RacketCon is for developers, contributors, programmers, educators, and bystanders. It’s an opportunity for all of us to share plans, ideas, and enthusiasm, and help shape the future of Racket.
As Racketeers we are familiar with functional programming: each pure function we write produces one output value when given zero or more input values. What if we erase this distinction between inputs and outputs, and only think about the relationships between these values? We end up with relational programming, which lets us run our programs backwards: we can infer the “input” values that produce a desired “output” value. We can also reorder our code arbitrarily, without changing the meaning of our programs. By writing an interpreter for a subset of Racket using this approach, the interpreter inherits the ability to synthesize Racket programs from example inputs and outputs, among other interesting abilities.
We will demonstrate all of these features using miniKanren, a domain-specific language for constraint logic programming that is itself embedded in Racket.
Daniel P. Friedman is Professor of Computer Science at Indiana University. He is co-author of The Little Schemer, 4th ed., The Seasoned Schemer, The Reasoned Schemer, 2nd ed., The Little Prover, Scheme and the Art of Programming, and Essentials of Programming Languages, 3rd ed., all published by MIT press.
William E. Byrd is a Research Assistant Professor in the School of Computing at the University of Utah. He is co-author of The Reasoned Schemer, 2nd ed., and runs weekly online hangouts on miniKanren and relational programming. Will is also interested in the intersection of programming languages and biology. Ask him about the scanning tunneling microscope (STM) he is building.
For the first time this year, RacketCon happens in Seattle. We’ll be at Mary Gates Hall on the University of Washington campus. We thank Emina Torlak and the UW School of Computer Science & Engineering for hosting us.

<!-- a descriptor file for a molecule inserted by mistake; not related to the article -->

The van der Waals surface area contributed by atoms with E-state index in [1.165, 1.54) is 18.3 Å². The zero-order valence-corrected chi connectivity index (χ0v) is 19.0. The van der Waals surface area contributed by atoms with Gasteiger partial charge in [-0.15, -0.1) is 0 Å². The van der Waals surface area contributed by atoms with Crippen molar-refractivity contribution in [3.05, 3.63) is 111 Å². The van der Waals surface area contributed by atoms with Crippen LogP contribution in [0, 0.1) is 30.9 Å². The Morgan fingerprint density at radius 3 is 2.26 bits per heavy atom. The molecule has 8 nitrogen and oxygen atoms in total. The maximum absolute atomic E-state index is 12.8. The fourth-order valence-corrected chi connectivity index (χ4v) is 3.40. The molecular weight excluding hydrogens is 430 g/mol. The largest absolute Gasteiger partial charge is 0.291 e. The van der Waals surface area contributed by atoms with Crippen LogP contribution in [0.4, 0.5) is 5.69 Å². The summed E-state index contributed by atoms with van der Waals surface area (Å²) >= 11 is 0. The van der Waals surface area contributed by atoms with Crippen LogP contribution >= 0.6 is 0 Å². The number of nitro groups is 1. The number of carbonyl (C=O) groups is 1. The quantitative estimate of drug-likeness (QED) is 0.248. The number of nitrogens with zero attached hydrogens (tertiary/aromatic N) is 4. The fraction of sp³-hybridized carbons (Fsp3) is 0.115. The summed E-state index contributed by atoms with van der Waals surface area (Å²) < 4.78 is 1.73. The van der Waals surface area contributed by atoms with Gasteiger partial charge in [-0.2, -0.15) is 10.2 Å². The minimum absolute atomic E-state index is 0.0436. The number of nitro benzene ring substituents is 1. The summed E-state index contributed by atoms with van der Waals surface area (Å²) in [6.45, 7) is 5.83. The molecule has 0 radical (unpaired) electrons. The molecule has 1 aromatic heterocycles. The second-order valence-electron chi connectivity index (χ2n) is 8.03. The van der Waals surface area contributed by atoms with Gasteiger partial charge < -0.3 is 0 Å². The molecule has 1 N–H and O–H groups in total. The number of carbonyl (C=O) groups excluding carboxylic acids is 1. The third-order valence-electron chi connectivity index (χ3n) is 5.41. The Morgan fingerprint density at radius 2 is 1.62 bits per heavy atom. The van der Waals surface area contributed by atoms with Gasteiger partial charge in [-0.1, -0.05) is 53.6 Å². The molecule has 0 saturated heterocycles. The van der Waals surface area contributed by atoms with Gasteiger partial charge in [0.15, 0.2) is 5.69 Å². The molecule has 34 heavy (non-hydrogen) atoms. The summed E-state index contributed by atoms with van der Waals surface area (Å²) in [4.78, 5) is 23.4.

Buy your ticket at Eventbrite.
Leif Andersen: Movies as Programs: The Story of a Racket
Jack Firth: A RackUnit Toolkit: Growing Racket’s Testing Ecosystem
Mangpo Phitchaya Phothilimthana: High-Coverage Hint Generation for Racket Programming Assignments
Prabhakar Ragde: Proust: A Nano Proof Assistant
Vishesh Yadav: RacketScript
David Storrs: Racket and Business
Alexis King: Hackett, a Haskell for Racketeers
Dan Anderson and Anthony Pineci: A Methodology for Teaching Kalman Filtering to High School students
William G Hatch: Rash: Reckless Shell Programming in Racket
Andrew Gwozdziewycz: Simplifying Slideshow for DWIM Presentations that Stick, Quick
New for (seventh RacketCon)—Racketeer Office Hours!
The day begins with an open discussion about the state of Racket, happenings in the last year, and plans for the future. The floor is open to any questions and comments you may have.
Following this discussion are office hours proper. Bring your projects to get assistance from experienced members of the community, start new ones inspired by what you saw on Saturday, or pick from a list of suggested tasks to help us improve Racket!
Ben Greenman: Contributing to the Racket codebase
Stephen Chang: Packaging Racket projects
Spencer Florence and Jesse Tov: Scribbling documentation
The Racket community aims to improve the world through programming. It started with the goal of introducing everyone to the wonderful world of program design, with a spirit of full inclusion and no emphasis on any specific group. Over time it has grown into a full-fledged professional community with a well-known reputation for helpfulness and openness on its on-line communication channels. The organizers want to encourage an equally open exchange of ideas at RacketCon, the community’s in-person meet-up.
This spirit requires an environment that enables all to participate without fear of personal harassment. We define harassment as unwelcome or hostile behavior, that is, behavior that focuses on people instead of ideas. The ACM’s anti-harassment policy lists a variety of specific unacceptable factors and behaviors. The organizers consider responses such as “just joking,” or “teasing,” or being “playful” as unacceptable.
Anyone witnessing or subject to unacceptable behavior should notify one of the RacketCon organizers (Matthew Flatt, Vincent St-Amour).
If a participant engages in harassing behavior, the conference organizers may take any action they deem appropriate, from a warning of the offender to an expulsion from the conference [without refund].
[The wording of this policy is directly derived from that of the SNAPL conference, with thanks.]
“Everyone has a universe of beautiful things in their head. Maintaining a nurturing environment for conflicting interests is important. And Racket has it. So if you worry that you do weird and insignificant stuff, I tell you that the world has taught you wrong and Racket is your refugee shelter. Please do not hesitate.”
—Satisfied Customer, RacketCon 2016